Erin Fedewa joined the Alaska Fisheries Science Center in February of 2018 as a research fisheries biologist. Before joining us she did research at Oregon State, as a Fulbright Fellow in Trinidad and Tobago, and at Auburn University. She carries an infectious enthusiasm for her work and an innate curiosity for the world around her.
Erin’s colleagues have shared incredible stories of her talents in and out of the field. Mike Litzow, director of the Kodiak Laboratory and manager for the Shellfish Assessment Program, shared, “Erin is a total star… she has a real talent for building collaborations that have been super effective.”
Our Arctic and sub-Arctic fisheries depend on integrative science gathered from research surveys, observers on fishing vessels, ecosystem studies, and climate modeling. Research partnerships are also essential to helping us get our job done. Erin’s talent for creating connections helps us achieve our science mission.
A Rural Childhood Introduces Science Through Hands On Learning
I grew up on a farm in the Midwest so much of my childhood was spent outdoors. Agricultural and veterinary sciences were a part of my everyday life and the backyard was one giant science experiment, which fueled an insatiable curiosity about the world around me. I spent long summer days observing tadpoles in the pond, identifying and pressing Michigan wildflowers, and dumping the contents of my bug box to deduce my pet toad’s favorite insects to eat (my very first science experiment, much to my mother’s dismay). I figured that as one of the few 6th graders who avidly devoured biology textbook reading assignments, science was probably my calling. That, and the fact that I was convinced I was the first 12-year old to have discovered a real-life dinosaur egg in the backyard …
I spent long summer days observing tadpoles in the pond, identifying and pressing Michigan wildflowers, and dumping the contents of my bug box to deduce my pet toad’s favorite insects to eat (my very first science experiment, much to my mother’s dismay).
Overcoming Self Doubt With Independent Thinking
There have been times in my career when I’ve felt inadequate or had self-doubt. Completing a year of independent research in Trinidad and Tobago as a Fulbright Fellow following graduate school was a transformative experience in my career. I was, in every sense, a minority in Trinidad. Earning respect as a female scientist in a patriarchal society required conveying confidence, being kind to myself, and embracing the experience. Over the years, I’ve made a conscious effort to ward off that insidious internal critic. While I feel humbled to have so many brilliant, successful scientists to look up to at NOAA, I’ve made it a point to not compare myself to an unrealistic outcome. After all, Rome wasn’t built in a day!
STEM Students Benefit From Diverse Experiences
Dive into anything and everything! Extensively pursuing all STEM-related educational opportunities and exposing yourself to a variety of STEM career options will help clarify your interests and shape your decisions. I’m a huge proponent of education and outreach. I believe we as scientists have an obligation to share our knowledge and encourage younger generations to pursue careers in STEM. I’m looking forward to co-developing a middle school science educational unit on snow crab and climate change in Kodiak this fall. I can’t wait to share my experiences with students alongside hands-on classroom dissections. I believe that meaningful outreach experiences like these ultimately shape students into our future scientists.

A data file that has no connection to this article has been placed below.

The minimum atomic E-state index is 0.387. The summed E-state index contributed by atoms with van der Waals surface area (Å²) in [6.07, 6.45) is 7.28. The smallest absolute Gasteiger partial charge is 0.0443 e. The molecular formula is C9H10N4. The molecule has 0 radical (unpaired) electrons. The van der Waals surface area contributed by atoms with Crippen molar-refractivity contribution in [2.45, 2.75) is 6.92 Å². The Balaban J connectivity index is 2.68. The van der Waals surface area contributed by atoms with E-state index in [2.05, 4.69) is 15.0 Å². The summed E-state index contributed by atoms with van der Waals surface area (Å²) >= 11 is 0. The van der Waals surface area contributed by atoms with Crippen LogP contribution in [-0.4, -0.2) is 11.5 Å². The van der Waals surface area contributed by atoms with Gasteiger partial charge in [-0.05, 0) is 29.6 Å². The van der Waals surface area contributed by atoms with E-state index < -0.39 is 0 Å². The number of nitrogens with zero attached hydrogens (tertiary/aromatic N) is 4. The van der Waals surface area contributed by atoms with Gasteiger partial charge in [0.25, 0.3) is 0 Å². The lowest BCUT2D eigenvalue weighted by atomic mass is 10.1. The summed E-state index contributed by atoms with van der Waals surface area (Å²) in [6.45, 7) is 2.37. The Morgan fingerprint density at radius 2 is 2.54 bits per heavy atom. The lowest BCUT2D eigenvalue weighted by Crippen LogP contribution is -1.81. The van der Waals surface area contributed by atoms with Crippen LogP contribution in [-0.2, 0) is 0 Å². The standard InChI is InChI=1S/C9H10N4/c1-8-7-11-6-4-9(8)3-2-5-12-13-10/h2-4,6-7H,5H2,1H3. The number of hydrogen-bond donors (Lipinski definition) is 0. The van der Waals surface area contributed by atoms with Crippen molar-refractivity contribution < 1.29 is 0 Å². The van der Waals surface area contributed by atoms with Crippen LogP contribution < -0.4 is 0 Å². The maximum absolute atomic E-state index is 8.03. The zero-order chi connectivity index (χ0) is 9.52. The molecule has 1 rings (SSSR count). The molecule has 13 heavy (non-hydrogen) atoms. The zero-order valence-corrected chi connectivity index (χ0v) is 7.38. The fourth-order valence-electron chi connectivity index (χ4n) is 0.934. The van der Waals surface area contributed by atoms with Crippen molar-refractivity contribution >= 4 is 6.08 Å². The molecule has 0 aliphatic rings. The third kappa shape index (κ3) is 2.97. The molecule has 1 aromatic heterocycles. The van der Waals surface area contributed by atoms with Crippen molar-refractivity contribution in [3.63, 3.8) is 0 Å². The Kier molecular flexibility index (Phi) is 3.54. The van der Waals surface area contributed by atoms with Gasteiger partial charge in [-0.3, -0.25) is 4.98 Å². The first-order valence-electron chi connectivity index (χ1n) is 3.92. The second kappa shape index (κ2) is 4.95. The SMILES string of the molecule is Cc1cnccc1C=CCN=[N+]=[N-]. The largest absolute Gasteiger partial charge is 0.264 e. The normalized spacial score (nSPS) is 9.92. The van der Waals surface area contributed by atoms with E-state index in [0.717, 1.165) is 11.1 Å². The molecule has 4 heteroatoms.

I believe we as scientists have an obligation to share our knowledge and encourage younger generations to pursue careers in STEM. I’m looking forward to co-developing a middle school science educational unit on snow crab and climate change in Kodiak this fall.
Synergy Between Satisfying Childhood Curiosity And Service
For me, there’s so much joy and gratification in the long days, weeks, and months spent out on the Bering Sea. The survey data we provide are critical for managing some of the world’s largest fisheries and fulfilling that role in a very challenging and dynamic environment makes the work even more rewarding. Field work is not always the easiest part of my job, but marveling at all creatures big and small fulfills the childhood curiosity and excitement that motivated me to pursue a science career in the first place. My imagination always runs wild on the boat and I fully embrace it, admiring the constellations of color in each handful of sea stars and endless mountain ranges etched into Serripes notabilis, my favorite cockle shell.
Shedding Light On Snow Crab Population Dynamics In The Face Of Climate Change
I’m excited to continue developing collaborative industry and cross-divisional research projects to provide ecosystem information to managers and stakeholders under a changing climate. Several upcoming projects involving snow crab disease dynamics and an evaluation of snow crab population responses to climate extremes will hopefully help shed light on recent, large-scale snow crab population declines in the Bering Sea. We’re also working on a project to better understand if, and how snow crab energetic metrics vary in relation to recruitment dynamics and bottom temperatures in the Bering Sea.